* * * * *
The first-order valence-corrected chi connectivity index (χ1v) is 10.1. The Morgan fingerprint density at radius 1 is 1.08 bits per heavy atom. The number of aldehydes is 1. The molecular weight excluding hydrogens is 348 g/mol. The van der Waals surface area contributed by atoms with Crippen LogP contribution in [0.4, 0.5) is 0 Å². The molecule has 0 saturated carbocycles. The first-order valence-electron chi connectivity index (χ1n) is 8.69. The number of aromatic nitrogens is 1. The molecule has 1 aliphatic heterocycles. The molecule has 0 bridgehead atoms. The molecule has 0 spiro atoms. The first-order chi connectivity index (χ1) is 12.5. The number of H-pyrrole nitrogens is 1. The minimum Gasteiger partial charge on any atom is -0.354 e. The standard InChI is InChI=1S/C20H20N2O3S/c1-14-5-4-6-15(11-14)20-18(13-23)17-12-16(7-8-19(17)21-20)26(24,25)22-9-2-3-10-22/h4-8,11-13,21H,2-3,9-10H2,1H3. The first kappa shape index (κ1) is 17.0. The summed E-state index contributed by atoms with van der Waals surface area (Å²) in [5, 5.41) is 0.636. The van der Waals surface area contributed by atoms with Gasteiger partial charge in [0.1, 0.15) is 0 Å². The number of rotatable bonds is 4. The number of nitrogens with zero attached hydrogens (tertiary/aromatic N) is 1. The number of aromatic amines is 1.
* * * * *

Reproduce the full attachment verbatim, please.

The first-order valence-corrected chi connectivity index (χ1v) is 10.1. The Morgan fingerprint density at radius 1 is 1.08 bits per heavy atom. The number of aldehydes is 1. The molecular weight excluding hydrogens is 348 g/mol. The van der Waals surface area contributed by atoms with Crippen LogP contribution in [0.4, 0.5) is 0 Å². The molecule has 0 saturated carbocycles. The first-order valence-electron chi connectivity index (χ1n) is 8.69. The number of aromatic nitrogens is 1. The molecule has 1 aliphatic heterocycles. The molecule has 0 bridgehead atoms. The molecule has 0 spiro atoms. The first-order chi connectivity index (χ1) is 12.5. The number of H-pyrrole nitrogens is 1. The minimum Gasteiger partial charge on any atom is -0.354 e. The standard InChI is InChI=1S/C20H20N2O3S/c1-14-5-4-6-15(11-14)20-18(13-23)17-12-16(7-8-19(17)21-20)26(24,25)22-9-2-3-10-22/h4-8,11-13,21H,2-3,9-10H2,1H3. The first kappa shape index (κ1) is 17.0. The summed E-state index contributed by atoms with van der Waals surface area (Å²) in [5, 5.41) is 0.636. The van der Waals surface area contributed by atoms with Gasteiger partial charge in [0.1, 0.15) is 0 Å². The number of rotatable bonds is 4. The number of nitrogens with zero attached hydrogens (tertiary/aromatic N) is 1. The number of aromatic amines is 1.